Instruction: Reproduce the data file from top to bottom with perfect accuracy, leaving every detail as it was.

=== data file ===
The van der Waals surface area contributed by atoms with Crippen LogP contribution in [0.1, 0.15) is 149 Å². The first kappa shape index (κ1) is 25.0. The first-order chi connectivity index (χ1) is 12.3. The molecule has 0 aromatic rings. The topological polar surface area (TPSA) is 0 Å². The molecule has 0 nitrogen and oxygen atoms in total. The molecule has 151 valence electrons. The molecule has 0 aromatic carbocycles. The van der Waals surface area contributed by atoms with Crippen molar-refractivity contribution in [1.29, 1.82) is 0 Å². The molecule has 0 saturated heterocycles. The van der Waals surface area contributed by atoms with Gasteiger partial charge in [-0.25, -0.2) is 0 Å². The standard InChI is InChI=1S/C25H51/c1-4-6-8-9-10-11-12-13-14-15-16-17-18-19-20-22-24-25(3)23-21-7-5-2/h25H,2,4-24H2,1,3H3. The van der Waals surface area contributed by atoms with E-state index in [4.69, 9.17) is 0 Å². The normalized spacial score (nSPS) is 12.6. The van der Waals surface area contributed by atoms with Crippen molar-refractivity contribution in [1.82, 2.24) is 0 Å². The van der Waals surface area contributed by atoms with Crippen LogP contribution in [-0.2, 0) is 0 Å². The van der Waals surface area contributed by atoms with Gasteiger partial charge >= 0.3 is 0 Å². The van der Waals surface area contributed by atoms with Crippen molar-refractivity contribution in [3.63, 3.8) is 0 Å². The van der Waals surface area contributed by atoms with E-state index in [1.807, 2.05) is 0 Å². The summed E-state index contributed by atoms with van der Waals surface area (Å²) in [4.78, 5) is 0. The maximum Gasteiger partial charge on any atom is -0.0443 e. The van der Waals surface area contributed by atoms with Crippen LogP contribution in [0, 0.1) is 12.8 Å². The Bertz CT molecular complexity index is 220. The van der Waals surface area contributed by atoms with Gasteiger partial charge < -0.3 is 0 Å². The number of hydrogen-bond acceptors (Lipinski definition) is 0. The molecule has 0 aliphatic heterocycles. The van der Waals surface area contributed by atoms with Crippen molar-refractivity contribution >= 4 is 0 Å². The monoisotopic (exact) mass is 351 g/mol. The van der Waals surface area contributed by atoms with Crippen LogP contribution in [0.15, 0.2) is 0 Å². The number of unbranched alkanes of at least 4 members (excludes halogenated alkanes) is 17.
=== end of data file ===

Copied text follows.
The van der Waals surface area contributed by atoms with Crippen LogP contribution in [0.1, 0.15) is 149 Å². The first kappa shape index (κ1) is 25.0. The first-order chi connectivity index (χ1) is 12.3. The molecule has 0 aromatic rings. The topological polar surface area (TPSA) is 0 Å². The molecule has 0 nitrogen and oxygen atoms in total. The molecule has 151 valence electrons. The molecule has 0 aromatic carbocycles. The van der Waals surface area contributed by atoms with Crippen molar-refractivity contribution in [1.29, 1.82) is 0 Å². The molecule has 0 saturated heterocycles. The van der Waals surface area contributed by atoms with Gasteiger partial charge in [-0.25, -0.2) is 0 Å². The standard InChI is InChI=1S/C25H51/c1-4-6-8-9-10-11-12-13-14-15-16-17-18-19-20-22-24-25(3)23-21-7-5-2/h25H,2,4-24H2,1,3H3. The van der Waals surface area contributed by atoms with E-state index in [4.69, 9.17) is 0 Å². The normalized spacial score (nSPS) is 12.6. The van der Waals surface area contributed by atoms with Crippen molar-refractivity contribution in [1.82, 2.24) is 0 Å². The van der Waals surface area contributed by atoms with Crippen LogP contribution in [-0.2, 0) is 0 Å². The van der Waals surface area contributed by atoms with Gasteiger partial charge >= 0.3 is 0 Å². The van der Waals surface area contributed by atoms with Crippen molar-refractivity contribution in [3.63, 3.8) is 0 Å². The van der Waals surface area contributed by atoms with E-state index in [1.807, 2.05) is 0 Å². The summed E-state index contributed by atoms with van der Waals surface area (Å²) in [4.78, 5) is 0. The maximum Gasteiger partial charge on any atom is -0.0443 e. The van der Waals surface area contributed by atoms with Crippen LogP contribution in [0, 0.1) is 12.8 Å². The Bertz CT molecular complexity index is 220. The van der Waals surface area contributed by atoms with Gasteiger partial charge < -0.3 is 0 Å². The number of hydrogen-bond acceptors (Lipinski definition) is 0. The molecule has 0 aliphatic heterocycles. The van der Waals surface area contributed by atoms with Crippen molar-refractivity contribution >= 4 is 0 Å². The monoisotopic (exact) mass is 351 g/mol. The van der Waals surface area contributed by atoms with Crippen LogP contribution in [0.15, 0.2) is 0 Å². The number of unbranched alkanes of at least 4 members (excludes halogenated alkanes) is 17.